My writing community consists of the faculty and alum and students of VCFA, especially my class of July 2014, the Allies in Wonderland. I teach at Sierra Nevada College’s low-residency MFA program and I have built up a wonderful group of friends and writing family there. I have met and befriended so many amazing and wonderful people (and talented writers, of course) in the course of doing writing visits, events, and conferences. And it’s always expanding, which is really so awesome. I am in a small critique group, which meets once a month. There are four of us, all agented, working writers. We get together for dinner and to workshop works in progress. It’s been so valuable and I love the feedback that I get from them.

But, my biggest support system is my partner, Jessica (also a VCFA alum). She pushes me, challenges me, inspires me, and offers poignant, honest, critical feedback on everything I write. I’d like to throw out here that her book, What Gloria Heard (Bloomsbury) – a picture book biography of Gloria Steinem – will be published in 2019. So, we’re both working writers and that’s cool! And, I’m happy to announce that we’re engaged! ☺

Congrats to you both for all your happy news!

What was it like watching the illustrations come together?

I could not be happier with what Charles Santoso has done with my story. When we sold Peanut Butter & Brains, I had no idea (and no input) on what the zombies, the town, what anything would look like. Part of the reason that the other publishers did not buy the first book was because they had no idea, no vision, on how to do zombies in a picture book. But Abrams got it and they found Charles, who clearly got it. So, when I first saw his art, I was blown away. I’m not sure I had an exact picture of what these zombies might look like, but Charles nailed it.

And so, when it came time for Peanut Butter & Aliens, I had no worries that he would create something “out of this world” (pun intended). We communicate via email, or social media, and so I just asked him to make sure they had tentacles. And again, he killed it. I love the level of detail he puts onto each page, and the way he is able to layer and add depth. He’s brought my world to life and I couldn’t be happier!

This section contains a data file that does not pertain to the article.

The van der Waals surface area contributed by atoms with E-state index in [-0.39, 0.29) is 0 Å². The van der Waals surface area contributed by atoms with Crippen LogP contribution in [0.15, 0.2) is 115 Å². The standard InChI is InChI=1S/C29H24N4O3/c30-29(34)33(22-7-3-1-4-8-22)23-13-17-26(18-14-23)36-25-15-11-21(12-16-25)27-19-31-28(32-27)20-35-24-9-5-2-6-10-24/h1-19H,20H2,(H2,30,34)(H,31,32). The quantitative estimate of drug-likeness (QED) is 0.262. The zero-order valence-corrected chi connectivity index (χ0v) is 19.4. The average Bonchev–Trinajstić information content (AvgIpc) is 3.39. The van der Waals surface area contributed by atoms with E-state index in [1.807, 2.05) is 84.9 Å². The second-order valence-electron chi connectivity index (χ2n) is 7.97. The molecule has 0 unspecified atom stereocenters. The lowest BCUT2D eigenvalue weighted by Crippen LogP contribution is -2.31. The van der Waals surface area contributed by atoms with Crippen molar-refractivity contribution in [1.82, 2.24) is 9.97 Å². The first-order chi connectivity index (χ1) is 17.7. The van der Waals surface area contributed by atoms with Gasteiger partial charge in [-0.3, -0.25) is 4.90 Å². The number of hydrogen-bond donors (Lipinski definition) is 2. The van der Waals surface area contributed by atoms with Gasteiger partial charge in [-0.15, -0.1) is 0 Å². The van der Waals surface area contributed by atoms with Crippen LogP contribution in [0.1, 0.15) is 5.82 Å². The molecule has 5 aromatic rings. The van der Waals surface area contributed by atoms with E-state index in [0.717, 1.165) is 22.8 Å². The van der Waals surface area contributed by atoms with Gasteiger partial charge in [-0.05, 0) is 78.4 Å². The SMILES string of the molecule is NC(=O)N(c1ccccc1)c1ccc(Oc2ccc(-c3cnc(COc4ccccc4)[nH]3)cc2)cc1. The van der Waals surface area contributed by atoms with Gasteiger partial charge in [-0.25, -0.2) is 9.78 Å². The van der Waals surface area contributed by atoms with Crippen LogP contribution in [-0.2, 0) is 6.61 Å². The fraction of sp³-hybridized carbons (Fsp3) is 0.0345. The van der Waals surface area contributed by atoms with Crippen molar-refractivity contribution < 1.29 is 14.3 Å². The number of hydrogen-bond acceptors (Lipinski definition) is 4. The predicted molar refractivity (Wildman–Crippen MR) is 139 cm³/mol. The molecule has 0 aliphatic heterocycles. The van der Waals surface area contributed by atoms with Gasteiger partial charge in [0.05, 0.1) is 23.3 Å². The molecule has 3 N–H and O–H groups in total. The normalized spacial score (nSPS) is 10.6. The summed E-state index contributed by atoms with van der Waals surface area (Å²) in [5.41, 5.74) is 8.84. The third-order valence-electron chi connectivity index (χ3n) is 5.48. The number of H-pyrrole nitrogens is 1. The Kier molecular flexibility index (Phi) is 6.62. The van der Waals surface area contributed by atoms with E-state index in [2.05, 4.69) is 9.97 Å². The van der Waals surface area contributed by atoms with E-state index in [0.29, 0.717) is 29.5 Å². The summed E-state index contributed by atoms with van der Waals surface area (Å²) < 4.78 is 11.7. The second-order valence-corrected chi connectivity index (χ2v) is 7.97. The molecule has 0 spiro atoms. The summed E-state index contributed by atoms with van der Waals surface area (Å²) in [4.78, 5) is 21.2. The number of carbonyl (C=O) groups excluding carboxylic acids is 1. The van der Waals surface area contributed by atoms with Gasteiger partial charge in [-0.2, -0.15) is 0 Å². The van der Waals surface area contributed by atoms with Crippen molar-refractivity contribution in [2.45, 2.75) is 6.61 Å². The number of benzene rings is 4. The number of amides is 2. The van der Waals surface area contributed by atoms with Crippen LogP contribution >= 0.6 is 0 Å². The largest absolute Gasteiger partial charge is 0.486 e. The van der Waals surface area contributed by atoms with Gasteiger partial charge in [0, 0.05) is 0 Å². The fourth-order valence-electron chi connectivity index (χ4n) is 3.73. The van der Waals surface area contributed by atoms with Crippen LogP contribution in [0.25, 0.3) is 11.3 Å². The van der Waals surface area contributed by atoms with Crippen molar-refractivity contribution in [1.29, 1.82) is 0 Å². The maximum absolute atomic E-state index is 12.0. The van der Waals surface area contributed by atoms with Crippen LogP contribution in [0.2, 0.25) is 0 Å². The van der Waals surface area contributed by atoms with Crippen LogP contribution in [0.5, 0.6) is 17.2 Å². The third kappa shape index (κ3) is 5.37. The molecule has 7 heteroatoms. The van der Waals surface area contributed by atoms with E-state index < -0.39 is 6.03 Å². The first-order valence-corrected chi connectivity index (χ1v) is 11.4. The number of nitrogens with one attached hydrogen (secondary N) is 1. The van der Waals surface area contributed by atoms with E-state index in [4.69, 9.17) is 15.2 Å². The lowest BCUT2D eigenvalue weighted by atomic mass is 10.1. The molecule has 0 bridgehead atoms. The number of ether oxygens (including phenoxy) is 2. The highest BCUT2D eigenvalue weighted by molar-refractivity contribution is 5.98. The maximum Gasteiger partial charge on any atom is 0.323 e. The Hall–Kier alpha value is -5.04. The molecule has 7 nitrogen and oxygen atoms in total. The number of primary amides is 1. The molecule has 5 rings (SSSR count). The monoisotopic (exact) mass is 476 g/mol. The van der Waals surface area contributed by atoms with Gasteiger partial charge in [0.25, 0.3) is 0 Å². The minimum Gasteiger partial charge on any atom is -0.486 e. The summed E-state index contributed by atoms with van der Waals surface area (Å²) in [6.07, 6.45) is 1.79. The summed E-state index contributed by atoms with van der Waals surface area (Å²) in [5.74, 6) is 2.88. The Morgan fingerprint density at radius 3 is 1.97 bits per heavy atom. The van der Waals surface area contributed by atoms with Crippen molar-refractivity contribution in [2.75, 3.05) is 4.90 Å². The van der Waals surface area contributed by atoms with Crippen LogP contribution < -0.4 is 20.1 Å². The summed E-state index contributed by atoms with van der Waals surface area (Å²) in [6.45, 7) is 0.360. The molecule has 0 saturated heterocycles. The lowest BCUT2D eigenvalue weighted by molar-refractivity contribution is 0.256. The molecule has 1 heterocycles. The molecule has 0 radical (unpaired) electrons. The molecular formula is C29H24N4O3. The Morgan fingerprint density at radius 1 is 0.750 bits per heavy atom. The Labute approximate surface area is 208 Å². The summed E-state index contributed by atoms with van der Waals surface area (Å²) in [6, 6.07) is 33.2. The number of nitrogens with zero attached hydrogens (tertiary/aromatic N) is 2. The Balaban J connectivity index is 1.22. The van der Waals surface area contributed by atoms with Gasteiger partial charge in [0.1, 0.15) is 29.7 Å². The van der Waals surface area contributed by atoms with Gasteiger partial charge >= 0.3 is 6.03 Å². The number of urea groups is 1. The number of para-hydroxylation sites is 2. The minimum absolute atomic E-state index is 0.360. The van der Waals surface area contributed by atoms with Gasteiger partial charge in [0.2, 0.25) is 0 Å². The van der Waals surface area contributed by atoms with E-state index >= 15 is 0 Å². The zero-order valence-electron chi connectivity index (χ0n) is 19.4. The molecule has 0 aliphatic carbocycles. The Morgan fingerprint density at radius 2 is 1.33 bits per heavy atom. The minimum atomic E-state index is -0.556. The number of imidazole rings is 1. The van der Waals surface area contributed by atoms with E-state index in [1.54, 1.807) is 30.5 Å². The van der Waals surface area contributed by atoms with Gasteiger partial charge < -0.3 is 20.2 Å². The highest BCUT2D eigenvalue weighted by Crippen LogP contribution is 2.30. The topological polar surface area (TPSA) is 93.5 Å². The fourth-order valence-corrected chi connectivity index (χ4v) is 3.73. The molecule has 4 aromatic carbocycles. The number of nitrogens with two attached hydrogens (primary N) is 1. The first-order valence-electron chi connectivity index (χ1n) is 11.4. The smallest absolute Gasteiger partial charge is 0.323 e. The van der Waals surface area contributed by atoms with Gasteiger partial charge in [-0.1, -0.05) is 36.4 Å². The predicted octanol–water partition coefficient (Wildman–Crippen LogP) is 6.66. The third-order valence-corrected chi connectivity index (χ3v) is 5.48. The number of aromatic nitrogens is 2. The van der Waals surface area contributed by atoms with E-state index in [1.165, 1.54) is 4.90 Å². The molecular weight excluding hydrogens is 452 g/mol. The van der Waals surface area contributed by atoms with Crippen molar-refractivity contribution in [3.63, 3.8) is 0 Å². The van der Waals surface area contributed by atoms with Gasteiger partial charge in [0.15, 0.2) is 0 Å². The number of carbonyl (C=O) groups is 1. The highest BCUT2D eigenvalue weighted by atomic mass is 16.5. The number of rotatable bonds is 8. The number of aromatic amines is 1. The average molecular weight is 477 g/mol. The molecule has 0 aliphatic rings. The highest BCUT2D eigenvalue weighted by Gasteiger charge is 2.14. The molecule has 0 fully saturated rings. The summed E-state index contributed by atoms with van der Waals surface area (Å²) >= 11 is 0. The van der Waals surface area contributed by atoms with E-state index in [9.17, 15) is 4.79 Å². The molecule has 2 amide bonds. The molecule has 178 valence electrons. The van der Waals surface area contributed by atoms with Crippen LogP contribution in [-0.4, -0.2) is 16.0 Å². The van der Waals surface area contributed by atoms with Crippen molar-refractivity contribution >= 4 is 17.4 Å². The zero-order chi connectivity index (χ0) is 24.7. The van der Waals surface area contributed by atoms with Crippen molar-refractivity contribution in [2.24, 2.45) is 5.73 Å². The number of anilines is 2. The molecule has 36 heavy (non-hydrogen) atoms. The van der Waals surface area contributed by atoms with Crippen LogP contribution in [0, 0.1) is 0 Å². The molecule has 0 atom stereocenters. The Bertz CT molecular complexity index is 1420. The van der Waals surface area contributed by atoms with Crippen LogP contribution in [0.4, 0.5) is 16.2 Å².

Aliens.jpg
What’s your writing superpower?

I’m going to say my ability to write anything. And I am not staking some claim to being the only one who can do this, but I can (and do) write across the spectrum – picture books, middle grade, YA, graphic novels, screenplays, adult genre fiction, comics, etc….and I have the ability to create something out of any zany kind of combination that might come my way. Space leprechauns that travel through time to find the perfect coffee beans for their unicorn overlords, only to become embroiled in a struggle to save Earth from a wereraccoon motorcycle gang intent on Armageddon? Yeah, I can do that.

Do you write in silence?

I do. I really can’t listen to music or anything when I write. I mean, I don’t care if there’s noise around me or anything. I can write with people talking and televisions or music playing on speakers somewhere, but I cannot put headphones on and write. It somehow gets in my way . . . But, nevertheless, I continue to try. Maybe one day it’ll work?

Who were your advisors at VCFA?

I had the great fortune of working with Sharon Darrow my first semester. I took the picture book intensive semester and she was instrumental in opening the door to that world. I really believe that her mentorship, teaching, and support was a large part of me finding my way as a picture book writer.

My second semester, I worked with Tom Birdseye. Amy King, my third semester. And finally, Mama K, Kathi Appelt, for my fourth semester. They all taught me an incredible amount and I will always be indebted to them for their knowledge, support, belief, for challenging me, for being proud of me, and for being my friends and family. I love them all very much.

alien6.jpgHow did attending VCFA affect your writing life?